Anal Fissure



  • Advise increase fluid intake and adequate dietary fibre intake by eating a balanced diet containing whole grains, fruits, and vegetables, gradually to minimize flatulence and bloating.
  • Keep anal region clean and dry to aid healing and avoid complications of anal fissure (such as infection or abscess)
  • Children: If not resolved after 2 weeks or if a lot of pain seek specialist advice/refer to a paediatrician


  • Paracetamol or ibuprofen. Avoid opioid analgesics as they can cause constipation
  • Sitting in a shallow, warm bath several times a day may help 
  • topical anaesthetic (lidocaine 5% ointment) apply 1–2 mL when required before passing a stool


  • Rectal glyceryl trinitrate (GTN) 0.4% ointment twice a day for 6–8 weeks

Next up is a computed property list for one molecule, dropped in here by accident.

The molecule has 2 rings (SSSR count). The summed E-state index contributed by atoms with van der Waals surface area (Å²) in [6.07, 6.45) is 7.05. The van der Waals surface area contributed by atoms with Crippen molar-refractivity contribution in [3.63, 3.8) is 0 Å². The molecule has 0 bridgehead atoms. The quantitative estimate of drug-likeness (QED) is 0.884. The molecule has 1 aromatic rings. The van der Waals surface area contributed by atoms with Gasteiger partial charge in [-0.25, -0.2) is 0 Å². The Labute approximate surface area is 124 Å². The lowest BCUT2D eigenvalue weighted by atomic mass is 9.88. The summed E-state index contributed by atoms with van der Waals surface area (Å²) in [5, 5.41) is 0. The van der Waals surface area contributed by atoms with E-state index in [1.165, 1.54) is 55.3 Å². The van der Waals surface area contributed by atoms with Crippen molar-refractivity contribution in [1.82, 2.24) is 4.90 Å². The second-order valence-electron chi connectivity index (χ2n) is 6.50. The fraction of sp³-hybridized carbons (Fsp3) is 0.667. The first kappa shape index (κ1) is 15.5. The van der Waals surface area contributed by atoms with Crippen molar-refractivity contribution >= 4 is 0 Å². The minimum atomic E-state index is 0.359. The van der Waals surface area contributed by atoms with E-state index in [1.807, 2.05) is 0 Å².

• Only prescribe if symptoms for 1 week or more without improvement
    • Around 25% of people experience headache as a side effect
    • Avoided in children, and during pregnancy and breastfeeding
    • If anal fissure unhealed after 6–8 weeks but the person is asymptomatic or has had notable symptomatic improvement, consider a second course of rectal GTN
    • Refer to colorectal surgery

Patient Information 

Anal Fissure - NHS


    • If at any time an anal fissure appears atypical or scarring or skin tags develop — refer to secondary care for further investigation and management.

© 2023 | WellBN Ltd

Press enter to search

If you are involved in the prescribing process, then AskShilpa has been created for you!

01273 772020
18-19 Western Rd, Hove BN3 1AE

Shilpa's Words

We love